Predictive analytics in HR – focusing training and development (Part 4 of 8)

by Dec 14, 2013Blog0 comments

Predictive analytics in HR – focusing training and development (Part 4 of 8)

Predictive analytics can do more than just ensure that you hire the right people – it can help you to develop them in the right way.


Predictive analytics can identify training needs on both the micro and the macro scale.

On the macro scale, it can look at your company and make big picture predictions about your needs. This can help you to make the right decision about how to bring skills into the organisation. If you know that a need is coming then you will have time to train up your own employees, saving the extra costs that can come from short notice hiring and farming out business to contingent workers. And if your predictions show that you will only need access to a skill set in the short-term, then it may show that you are better off hiring a contractor than investing in expensive training.

On a micro scale, predictive analytics can identify the training needs of individuals and allow you to plan for these in advance. By analyzing when particular types of employees are likely to need training in new skills, or refresher training to reinforce existing knowledge, you can plan a training schedule that will suit them and fit in with the company’s business cycle. Thus training can be timetabled for when the employee will most benefit from it, when their absence will be least disruptive to the business, and far enough in advance to plan around any disruption.

This applies as much to groups of employees as individuals, and may allow cost savings through group training while still tailoring training choices to individual needs.


This planning can go beyond working out when an individual will need training, whether it’s in advanced call handling or the latest software package. It can allow the organization to plan effective employee development over the long-term.

The largely untapped pool of recruitment talent data, assembled during past recruitment campaigns, can be particularly useful for this. By comparing recruitment data with the later career trajectories of existing employees, predictive metrics can provide an indication of where someone’s career path is likely to take them and where they are likely to find the most success.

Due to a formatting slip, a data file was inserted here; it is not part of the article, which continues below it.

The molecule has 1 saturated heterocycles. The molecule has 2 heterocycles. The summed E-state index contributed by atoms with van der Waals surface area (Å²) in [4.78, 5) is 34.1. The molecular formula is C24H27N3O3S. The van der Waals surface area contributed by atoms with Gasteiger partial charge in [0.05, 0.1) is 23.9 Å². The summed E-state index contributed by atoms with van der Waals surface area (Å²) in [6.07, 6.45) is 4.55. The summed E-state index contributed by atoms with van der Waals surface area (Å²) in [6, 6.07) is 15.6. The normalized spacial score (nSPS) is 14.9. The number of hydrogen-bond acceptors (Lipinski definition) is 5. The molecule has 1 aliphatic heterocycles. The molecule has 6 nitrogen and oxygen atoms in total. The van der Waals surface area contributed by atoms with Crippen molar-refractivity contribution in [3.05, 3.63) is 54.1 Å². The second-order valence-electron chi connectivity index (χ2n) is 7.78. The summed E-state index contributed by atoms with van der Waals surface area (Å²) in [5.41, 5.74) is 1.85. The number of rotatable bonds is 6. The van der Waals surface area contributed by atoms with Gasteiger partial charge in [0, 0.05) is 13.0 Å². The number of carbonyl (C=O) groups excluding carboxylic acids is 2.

This allows both the company and the employee to plan for their career progression, targeting training, experience and other development opportunities to move the individual swiftly and smoothly into the place where they can do the most good.

Of course, this isn’t just good for the company, it’s also good for the employee, as it will encourage them to try tasks they are likely to find satisfying, and provide opportunities that might otherwise not have come their way.

Part of good career progression is finding an appropriate mentor to support the employee along their path. By comparing employee information, including recruitment data, predictive analytics can identify pairings that are likely to work well, and to develop the skills that the mentee wants. Thus, an appropriate mentor/mentee relationship can be established early on, to the benefit of both parties.

Of course, all the training in the world does no good if you can’t hold on to your company’s talent. So that’s what we’ll look at next – how predictive analytics can help you with retention.

– Mark Lukens

Links or other articles in this series:

Article 1: Predictive analytics – looking to the future in recruitment
Article 2: Predictive analytics in HR – looking at the big picture
Article 3: Predictive analytics in HR – smarter recruitment
Article 4: Predictive analytics in HR – training and development
Article 5: Predictive analytics in HR – retention
Article 6: Predictive analytics in HR – getting it right
Article 7: Predictive analytics in HR – barriers to deployment
Article 8: Predictive analytics in HR – the future

Mark Lukens, MBA

Mark Lukens, MBA

Founding Partner at Capatus
Mark Lukens is a founding partner at Capatus and located in the New York office. He leads the Capatus’ Global Talent and Advisory practice. He is also an expert in the firm’s research and nonprofit practice. Lukens has more than 20 years of c-level executive and consulting experience delivering strategies and transformational programs to firms ranging from start-up to Fortune 50. He has worked with clients in Europe, North America, South America, and Asia. Lukens worked extensively in various product and service categories including health care, life sciences, government, nonprofit, technology, and professional services. He also advises clients in other industries including commercial and industrial, retail, logistics and transportation, media and more. Lukens serves on several Nonprofit Boards and is a professor at the State University of New York where he teaches in the School of Business and Economics with a focus on marketing, international management, entrepreneurship, HR, and organizational behavior to name a few. Lukens has a technical background as a MCSE and earned an MBA from Eastern University.
Mark Lukens, MBA


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